Much of the fieldwork I’ve been doing over the past 3 months has involved surveying birds living in cloud forest fragments throughout the Andes of northern Peru. This may sound relatively straightforward – millions of people around the world love making bird lists after all.  But correctly identifying some 300 bird species in the early morning hours is deceptively difficult.

Most people assume that bird detections occur by sight – you pull up your binoculars and witness a beautiful, exotic tropical bird. But, in reality, tropical birds can be maddeningly difficult to observe. Many tropical species are almost never seen, because they are extremely shy and live in dense, dark vegetation. Hence, nearly all of the birds on my surveys are detected by the remarkably exquisite sounds they make. Some of the songs, such as the extraordinary melody produced by Cyphorhinus thoracicus (Chestnut-breasted Wren), are obvious and stop you in your tracks. Many others, however, are subtle and highly variable and, in some cases, still being described. Add to this the fact that most of my mornings begin at 4:30am with an hour trek up some mountain to arrive at my survey sites by dawn when song activity is at its most intense. Hence, I always make recordings of my surveys to review during the evenings. I use Raven, a program created by the Cornell Lab of Ornithology that converts recordings into visualizations known as spectograms, to crosscheck my written observations and ensure that I am correctly quantifying the bird community. When this is done I will then confront the even more daunting task of turning these field data into estimates of occupancy and density. But, that is a story for another day……………………………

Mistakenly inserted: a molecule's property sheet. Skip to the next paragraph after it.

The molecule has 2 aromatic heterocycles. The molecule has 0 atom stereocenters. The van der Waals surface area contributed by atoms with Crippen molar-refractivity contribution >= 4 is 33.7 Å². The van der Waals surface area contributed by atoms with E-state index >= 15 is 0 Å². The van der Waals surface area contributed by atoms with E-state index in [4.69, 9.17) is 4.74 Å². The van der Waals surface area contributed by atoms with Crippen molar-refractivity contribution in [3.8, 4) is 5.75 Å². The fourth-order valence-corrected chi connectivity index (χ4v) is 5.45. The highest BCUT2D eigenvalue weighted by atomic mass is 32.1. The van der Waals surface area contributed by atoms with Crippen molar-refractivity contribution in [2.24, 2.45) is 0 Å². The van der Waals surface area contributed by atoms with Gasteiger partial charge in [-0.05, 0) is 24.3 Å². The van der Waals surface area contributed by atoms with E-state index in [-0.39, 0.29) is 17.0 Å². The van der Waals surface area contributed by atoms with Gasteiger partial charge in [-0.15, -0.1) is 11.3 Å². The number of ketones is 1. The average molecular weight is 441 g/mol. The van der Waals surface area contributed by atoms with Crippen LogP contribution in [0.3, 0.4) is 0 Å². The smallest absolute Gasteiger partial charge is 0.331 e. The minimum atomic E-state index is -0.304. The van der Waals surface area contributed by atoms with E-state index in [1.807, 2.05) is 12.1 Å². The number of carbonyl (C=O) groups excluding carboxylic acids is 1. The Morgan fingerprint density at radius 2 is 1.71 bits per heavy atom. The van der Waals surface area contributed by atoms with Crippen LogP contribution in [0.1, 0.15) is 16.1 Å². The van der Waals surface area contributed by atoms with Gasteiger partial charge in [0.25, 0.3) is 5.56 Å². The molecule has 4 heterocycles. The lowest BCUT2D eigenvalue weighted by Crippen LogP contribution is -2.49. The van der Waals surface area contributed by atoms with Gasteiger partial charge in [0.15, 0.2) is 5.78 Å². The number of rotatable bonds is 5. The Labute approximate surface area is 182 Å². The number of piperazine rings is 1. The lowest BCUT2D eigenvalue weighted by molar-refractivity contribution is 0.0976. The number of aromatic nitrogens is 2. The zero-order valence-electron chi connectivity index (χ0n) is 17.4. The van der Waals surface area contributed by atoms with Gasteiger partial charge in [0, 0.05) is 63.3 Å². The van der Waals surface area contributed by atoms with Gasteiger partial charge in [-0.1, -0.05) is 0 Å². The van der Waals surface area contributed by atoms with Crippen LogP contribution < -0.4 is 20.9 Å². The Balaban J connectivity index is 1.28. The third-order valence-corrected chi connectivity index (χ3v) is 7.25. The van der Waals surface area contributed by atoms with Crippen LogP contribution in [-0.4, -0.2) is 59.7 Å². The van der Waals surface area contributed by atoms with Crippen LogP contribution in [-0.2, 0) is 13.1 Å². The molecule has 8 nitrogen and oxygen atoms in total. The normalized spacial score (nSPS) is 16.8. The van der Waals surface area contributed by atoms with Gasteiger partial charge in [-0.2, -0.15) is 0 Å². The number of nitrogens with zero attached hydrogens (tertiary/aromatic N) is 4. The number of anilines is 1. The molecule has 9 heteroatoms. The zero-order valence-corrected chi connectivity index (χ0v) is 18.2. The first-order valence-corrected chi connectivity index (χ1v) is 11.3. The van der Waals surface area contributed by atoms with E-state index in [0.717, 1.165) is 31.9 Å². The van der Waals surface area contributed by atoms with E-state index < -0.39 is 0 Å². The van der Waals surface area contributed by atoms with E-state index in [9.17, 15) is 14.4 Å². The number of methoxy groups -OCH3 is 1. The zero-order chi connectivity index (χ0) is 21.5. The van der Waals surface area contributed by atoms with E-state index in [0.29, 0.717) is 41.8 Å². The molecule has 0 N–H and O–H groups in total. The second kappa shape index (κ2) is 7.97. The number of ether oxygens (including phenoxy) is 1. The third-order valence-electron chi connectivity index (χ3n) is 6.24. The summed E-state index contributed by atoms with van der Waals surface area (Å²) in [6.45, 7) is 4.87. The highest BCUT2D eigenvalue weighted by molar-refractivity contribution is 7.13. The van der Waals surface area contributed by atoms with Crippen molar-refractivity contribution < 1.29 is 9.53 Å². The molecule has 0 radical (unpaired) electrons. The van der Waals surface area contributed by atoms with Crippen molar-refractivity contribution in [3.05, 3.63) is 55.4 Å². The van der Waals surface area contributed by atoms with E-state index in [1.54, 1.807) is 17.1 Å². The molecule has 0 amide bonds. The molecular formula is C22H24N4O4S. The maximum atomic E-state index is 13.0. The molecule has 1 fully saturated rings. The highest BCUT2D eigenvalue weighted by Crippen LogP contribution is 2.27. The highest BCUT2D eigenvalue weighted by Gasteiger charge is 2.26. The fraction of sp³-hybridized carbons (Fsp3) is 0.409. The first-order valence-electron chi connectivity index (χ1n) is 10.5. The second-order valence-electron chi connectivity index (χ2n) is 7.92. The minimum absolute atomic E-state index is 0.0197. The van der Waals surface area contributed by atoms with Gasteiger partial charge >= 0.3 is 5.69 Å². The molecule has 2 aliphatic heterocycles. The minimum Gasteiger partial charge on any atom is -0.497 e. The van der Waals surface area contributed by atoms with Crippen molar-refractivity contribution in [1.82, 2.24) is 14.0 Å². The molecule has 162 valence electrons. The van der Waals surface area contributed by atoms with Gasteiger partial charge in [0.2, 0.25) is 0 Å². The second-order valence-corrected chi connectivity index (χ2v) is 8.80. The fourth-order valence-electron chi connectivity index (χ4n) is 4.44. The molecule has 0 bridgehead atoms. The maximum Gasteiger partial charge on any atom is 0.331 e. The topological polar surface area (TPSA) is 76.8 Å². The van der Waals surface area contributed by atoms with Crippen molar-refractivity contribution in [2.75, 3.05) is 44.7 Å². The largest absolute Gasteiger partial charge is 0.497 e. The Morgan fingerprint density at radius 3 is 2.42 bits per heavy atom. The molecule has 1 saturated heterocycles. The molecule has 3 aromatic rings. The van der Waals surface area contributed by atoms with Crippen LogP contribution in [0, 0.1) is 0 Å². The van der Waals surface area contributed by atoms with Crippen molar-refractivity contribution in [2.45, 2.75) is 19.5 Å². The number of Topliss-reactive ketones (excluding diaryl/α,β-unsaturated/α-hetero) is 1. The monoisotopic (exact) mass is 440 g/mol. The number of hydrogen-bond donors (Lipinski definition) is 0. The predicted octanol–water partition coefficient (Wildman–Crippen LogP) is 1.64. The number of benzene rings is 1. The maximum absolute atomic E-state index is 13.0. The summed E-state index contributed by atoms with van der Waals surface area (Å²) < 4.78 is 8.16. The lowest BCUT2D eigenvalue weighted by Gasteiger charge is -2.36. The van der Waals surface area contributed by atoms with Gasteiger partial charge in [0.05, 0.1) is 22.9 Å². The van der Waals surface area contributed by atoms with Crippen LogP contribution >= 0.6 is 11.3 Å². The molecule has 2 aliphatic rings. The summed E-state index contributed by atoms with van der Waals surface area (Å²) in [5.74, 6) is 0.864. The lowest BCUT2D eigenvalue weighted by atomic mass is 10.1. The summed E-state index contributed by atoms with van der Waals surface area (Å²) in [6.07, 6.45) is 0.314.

spectogram of the call of the Russet-crowned Warbler
A spectogram featuring the sounds of the Russet-crowned Warbler (Myiothlipis coronata)
Masked Trogon (Trogon personatus)
No doubt what THAT is! Masked Trogon (Trogon personatus)